Are you even educated about autism?

I would suspect quite a bit more than you, actually. The fact that you are on this site, and typing coherent sentences tells me that at most you have aspergers, or some other variety of high functioning autism. From that I can draw certain conclusions. Among the most important would be how you would make the transition to a university, given that you have some high functioning variety of autism. The likelihood of you being able to transfer is not very high, and even if you did, the relatively unstructured university environment would almost surely not be one in which you could thrive at your current age.

And how is this primarily MY fault?

By "this" I'm not sure if you're referring to (1) the fact that you're being forced to drop out, (2) the fact that your grades are sub-par or (3) the fact that if you have no choice in the matter. I'm assuming that you're most likely referring to the second option, though, so I'll respond to that.

Your grades are directly proportional to the effort you put into them, unless you are mentally handicapped. I see no evidence that you are mentally handicapped. I suspect, alternatively, that you just don't like school. Deal with it, and fix your grades.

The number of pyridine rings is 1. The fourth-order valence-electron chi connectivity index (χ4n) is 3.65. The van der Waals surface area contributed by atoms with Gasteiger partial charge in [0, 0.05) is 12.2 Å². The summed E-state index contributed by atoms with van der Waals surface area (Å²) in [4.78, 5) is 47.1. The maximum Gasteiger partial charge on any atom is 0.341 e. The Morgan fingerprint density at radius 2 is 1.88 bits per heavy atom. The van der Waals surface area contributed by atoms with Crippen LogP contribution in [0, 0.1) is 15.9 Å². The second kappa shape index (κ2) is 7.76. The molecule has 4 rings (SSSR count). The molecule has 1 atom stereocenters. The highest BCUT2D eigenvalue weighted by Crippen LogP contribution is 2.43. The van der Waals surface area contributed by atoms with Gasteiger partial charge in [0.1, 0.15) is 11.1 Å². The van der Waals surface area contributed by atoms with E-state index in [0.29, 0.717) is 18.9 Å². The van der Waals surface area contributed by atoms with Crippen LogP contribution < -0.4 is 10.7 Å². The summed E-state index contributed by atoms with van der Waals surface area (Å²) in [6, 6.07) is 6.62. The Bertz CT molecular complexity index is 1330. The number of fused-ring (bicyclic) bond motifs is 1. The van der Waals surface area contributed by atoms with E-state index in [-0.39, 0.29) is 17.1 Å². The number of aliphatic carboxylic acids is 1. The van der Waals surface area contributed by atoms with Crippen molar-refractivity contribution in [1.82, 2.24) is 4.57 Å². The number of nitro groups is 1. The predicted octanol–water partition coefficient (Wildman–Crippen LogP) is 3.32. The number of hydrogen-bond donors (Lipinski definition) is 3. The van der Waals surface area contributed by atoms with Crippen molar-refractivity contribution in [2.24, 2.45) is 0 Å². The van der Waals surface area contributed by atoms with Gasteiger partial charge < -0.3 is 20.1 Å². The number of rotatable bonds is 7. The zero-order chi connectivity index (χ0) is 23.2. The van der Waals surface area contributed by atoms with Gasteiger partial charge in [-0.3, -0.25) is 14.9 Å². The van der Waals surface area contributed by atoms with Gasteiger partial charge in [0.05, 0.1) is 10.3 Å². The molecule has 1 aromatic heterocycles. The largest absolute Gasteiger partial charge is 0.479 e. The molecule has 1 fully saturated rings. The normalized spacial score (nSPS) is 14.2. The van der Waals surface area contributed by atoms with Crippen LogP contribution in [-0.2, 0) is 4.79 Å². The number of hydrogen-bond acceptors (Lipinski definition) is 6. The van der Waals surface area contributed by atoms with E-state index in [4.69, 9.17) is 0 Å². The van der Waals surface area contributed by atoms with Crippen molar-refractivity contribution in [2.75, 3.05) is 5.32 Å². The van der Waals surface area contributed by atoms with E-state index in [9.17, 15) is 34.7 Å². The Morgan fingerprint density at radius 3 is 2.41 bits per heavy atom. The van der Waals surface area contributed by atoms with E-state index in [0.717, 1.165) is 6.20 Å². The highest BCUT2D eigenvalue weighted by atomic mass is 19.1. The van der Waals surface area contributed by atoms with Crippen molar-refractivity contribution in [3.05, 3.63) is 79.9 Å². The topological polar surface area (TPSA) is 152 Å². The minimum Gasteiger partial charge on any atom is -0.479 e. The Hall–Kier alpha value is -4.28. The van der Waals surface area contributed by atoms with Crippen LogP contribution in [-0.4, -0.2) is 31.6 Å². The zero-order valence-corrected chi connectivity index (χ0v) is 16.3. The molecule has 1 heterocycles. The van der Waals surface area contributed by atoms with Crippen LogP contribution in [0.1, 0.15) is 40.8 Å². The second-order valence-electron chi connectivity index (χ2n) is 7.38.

What part of "I may be FORCED by my parents to drop out of high school" do you not understand?

It is surprising to me that you think that I don't understand that, because nothing about my post indicated that I didn't. That tells me that you didn't read carefully enough, or you read meaning into what I wrote that was not there. Stop that immediately.

Now, would you like to know why (1) the probability of you being admitted to any university at this point in your life is very low, and (2) even if you were admitted, the probability of you being successful there is exceptionally low? It has nothing to do with your intelligence, btw. It has everything to do with the kind of environment that young people with high functioning varieties of autism function in and the fact that an undergraduate institution is not one of those places.

Why do people blame the teenager in so many situations?

Stop talking about "blame" and start thinking about what steps you need to take to correct this problem. The fact that your grades are low is necessarily your fault, and no one else's. But, that gets us nowhere.
Tsar of DDO
YYW
Posts: 36,391
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10/19/2014 11:16:54 AM
Posted: 2 years ago
At 10/19/2014 11:15:52 AM, YYW wrote:
At 10/19/2014 6:18:38 AM, TheINFJNala wrote:
At 10/19/2014 1:06:46 AM, YYW wrote:
At 10/18/2014 10:51:57 PM, TheINFJNala wrote:
My grades aren't the best, but they aren't bad.

I have two A's, one B, and one C.

I am a 16 year old junior in high school with autism.

Hence the title, my parents may force me (yes, AGAINST MY WILL) to drop out of high school if I don't change my grades.

Is that even legal?

I say, "You can't do that! The last thing I want is to drop out of high school!"

And they say, "We are your parents, and you are only 16. You have no choice in the matter."